Don’t worry, be happy!


Worry is common to all humans, some worry less, some more. A. Radhakrishnan gives us tips about how to best tackle worry.

I once knew someone who used to be perennially worried. Sometimes she was worried because she did not have anything to be worried about. It was almost like a hobby to her. Worry, stress and anxiety are often used interchangeably, and there is overlap, though the causes are usually different. Derived from the Old English wyrgan, which originally meant strangle, worry changed over the years to mean first harass, and then, cause anxiety to.

Worry turns problematic if one has been excessively apprehensive more days than not, for at least six months. If it becomes irrational, it is harmful, and you can’t focus on reality, or think clearly. It may lead to actual physical symptoms. The excess emotion that remains after all reasonable measures are taken to safeguard your family and personal interests is worry, an emotion that derives from the appraisal of threat.

Why do we worry?

So, why do we worry? Mental tension translates into physical tension, which can make us feel like we really should worry, because we’re feeling so physically agitated. Worry occurs when fight or flight is triggered daily by excessive worrying and anxiety. Its response causes the body’s sympathetic nervous system to release stress hormones such as cortisol. It can also be an overthinking disorder. The anxious brain is hyper vigilant, always on the lookout for anything it perceives to be dangerous or worrisome.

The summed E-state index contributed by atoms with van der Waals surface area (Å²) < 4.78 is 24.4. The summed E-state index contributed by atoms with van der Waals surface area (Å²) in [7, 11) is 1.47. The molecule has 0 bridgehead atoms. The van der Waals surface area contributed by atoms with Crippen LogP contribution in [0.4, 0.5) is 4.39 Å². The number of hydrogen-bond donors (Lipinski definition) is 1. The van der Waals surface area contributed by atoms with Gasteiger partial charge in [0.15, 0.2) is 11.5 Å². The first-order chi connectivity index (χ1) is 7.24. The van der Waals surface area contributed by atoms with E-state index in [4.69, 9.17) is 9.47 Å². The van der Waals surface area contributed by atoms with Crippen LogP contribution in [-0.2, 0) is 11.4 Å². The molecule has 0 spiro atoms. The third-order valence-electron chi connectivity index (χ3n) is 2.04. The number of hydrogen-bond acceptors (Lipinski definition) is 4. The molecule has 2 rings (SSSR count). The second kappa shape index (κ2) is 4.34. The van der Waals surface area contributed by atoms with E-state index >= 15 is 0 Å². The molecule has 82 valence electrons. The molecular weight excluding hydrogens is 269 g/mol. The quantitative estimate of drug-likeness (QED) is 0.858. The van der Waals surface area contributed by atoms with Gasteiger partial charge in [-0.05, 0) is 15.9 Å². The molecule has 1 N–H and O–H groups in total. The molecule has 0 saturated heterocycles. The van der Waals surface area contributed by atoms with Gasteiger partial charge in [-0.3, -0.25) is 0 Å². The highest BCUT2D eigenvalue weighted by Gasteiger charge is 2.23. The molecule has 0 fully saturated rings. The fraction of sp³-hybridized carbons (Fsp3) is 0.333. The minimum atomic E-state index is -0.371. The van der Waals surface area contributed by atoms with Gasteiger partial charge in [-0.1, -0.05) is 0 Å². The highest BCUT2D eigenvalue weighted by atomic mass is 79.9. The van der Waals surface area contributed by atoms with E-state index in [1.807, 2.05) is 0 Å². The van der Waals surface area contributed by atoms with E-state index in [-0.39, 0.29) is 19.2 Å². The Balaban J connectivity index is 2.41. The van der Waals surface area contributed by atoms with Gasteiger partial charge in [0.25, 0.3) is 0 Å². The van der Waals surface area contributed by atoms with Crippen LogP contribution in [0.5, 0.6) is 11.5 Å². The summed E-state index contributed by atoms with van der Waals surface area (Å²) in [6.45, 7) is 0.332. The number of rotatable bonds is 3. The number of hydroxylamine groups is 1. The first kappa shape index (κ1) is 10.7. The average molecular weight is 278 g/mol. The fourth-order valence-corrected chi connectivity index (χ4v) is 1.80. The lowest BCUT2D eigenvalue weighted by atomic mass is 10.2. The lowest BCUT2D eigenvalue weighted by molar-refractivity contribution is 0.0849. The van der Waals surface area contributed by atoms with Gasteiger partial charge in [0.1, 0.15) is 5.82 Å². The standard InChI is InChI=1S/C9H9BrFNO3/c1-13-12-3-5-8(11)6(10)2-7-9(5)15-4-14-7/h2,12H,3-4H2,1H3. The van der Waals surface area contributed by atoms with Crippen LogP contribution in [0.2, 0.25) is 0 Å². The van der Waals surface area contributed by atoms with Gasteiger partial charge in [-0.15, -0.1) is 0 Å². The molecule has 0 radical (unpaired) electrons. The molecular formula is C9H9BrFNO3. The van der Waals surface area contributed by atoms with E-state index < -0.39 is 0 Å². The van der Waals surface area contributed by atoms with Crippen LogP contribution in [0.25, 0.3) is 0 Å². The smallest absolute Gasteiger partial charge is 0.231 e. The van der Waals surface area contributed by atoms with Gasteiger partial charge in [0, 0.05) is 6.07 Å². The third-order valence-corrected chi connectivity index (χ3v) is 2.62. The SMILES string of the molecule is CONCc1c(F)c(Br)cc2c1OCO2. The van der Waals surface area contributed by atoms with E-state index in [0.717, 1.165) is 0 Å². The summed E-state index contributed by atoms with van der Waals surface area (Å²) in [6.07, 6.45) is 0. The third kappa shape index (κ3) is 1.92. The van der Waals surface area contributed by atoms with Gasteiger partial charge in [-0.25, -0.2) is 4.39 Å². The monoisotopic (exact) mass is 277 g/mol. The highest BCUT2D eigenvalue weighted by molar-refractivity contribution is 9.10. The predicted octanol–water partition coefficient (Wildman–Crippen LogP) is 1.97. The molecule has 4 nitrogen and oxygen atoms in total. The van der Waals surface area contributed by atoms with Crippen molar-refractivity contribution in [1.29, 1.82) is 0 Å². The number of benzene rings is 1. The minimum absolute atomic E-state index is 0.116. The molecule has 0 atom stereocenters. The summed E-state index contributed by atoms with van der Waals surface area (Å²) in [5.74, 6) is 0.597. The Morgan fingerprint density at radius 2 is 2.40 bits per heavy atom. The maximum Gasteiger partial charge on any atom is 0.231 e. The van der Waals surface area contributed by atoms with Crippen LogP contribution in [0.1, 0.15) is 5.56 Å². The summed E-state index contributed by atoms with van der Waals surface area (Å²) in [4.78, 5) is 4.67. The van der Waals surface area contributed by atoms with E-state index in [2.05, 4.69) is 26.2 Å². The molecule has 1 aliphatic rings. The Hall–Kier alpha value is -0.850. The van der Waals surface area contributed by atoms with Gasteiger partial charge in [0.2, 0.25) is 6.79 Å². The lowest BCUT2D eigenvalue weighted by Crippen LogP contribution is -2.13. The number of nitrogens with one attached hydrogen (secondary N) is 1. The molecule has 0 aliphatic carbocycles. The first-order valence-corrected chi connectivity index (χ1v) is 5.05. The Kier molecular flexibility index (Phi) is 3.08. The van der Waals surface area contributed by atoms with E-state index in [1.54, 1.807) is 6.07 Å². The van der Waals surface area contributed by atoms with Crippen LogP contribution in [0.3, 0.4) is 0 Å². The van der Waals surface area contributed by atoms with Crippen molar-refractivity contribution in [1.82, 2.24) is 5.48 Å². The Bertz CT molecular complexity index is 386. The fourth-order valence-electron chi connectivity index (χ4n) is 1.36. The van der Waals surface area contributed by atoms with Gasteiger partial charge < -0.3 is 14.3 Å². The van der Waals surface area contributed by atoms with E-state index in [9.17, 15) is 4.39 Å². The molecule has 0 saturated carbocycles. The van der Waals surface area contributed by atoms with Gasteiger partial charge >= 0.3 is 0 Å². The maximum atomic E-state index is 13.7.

Sometimes, a little worry or anxiety is helpful, as it can help you get ready for an upcoming situation like a test or a job interview. Excessive worry, ongoing fear or anxiety, however, is harmful when it becomes so irrational that you can’t focus on reality or think clearly. When people have difficulty shaking their worries, they may experience actual physical symptoms. Is anxiety the same thing as worrying? A normal reaction to stress, anxiety manifests itself in multiple ways, and does not discriminate by age, gender, or race. But ongoing anxiety may be a generalised anxiety disorder, panic disorder, or social anxiety. Excessive worriers react quickly and intensely to these stressful situations or triggers. The hallmark of generalised anxiety disorder (GAD), is worrying too much about everyday things, large and small. … It tends to interfere with daily life, accompanied by noticeable fatigue.
Often, people with acute anxiety may find themselves feeling sick to their stomach, nauseous, or getting sick more often, because their anxiety weakens their immune responses. Sweating is one symptom. Anxiety disorders run in families, with a biological basis, much like allergies or diabetes, developing from a complex set of risk factors, including genetics, brain chemistry, personality, and life events.

While one may not normally die from worrying, it will make one more susceptible to disease. There is a relationship between cortisol and diabetes, osteoporosis, and heart disease. Depression, bipolar disorder, panic disorder, and burn-out can be caused by stress and fear. If you don’t stop worrying, you will die!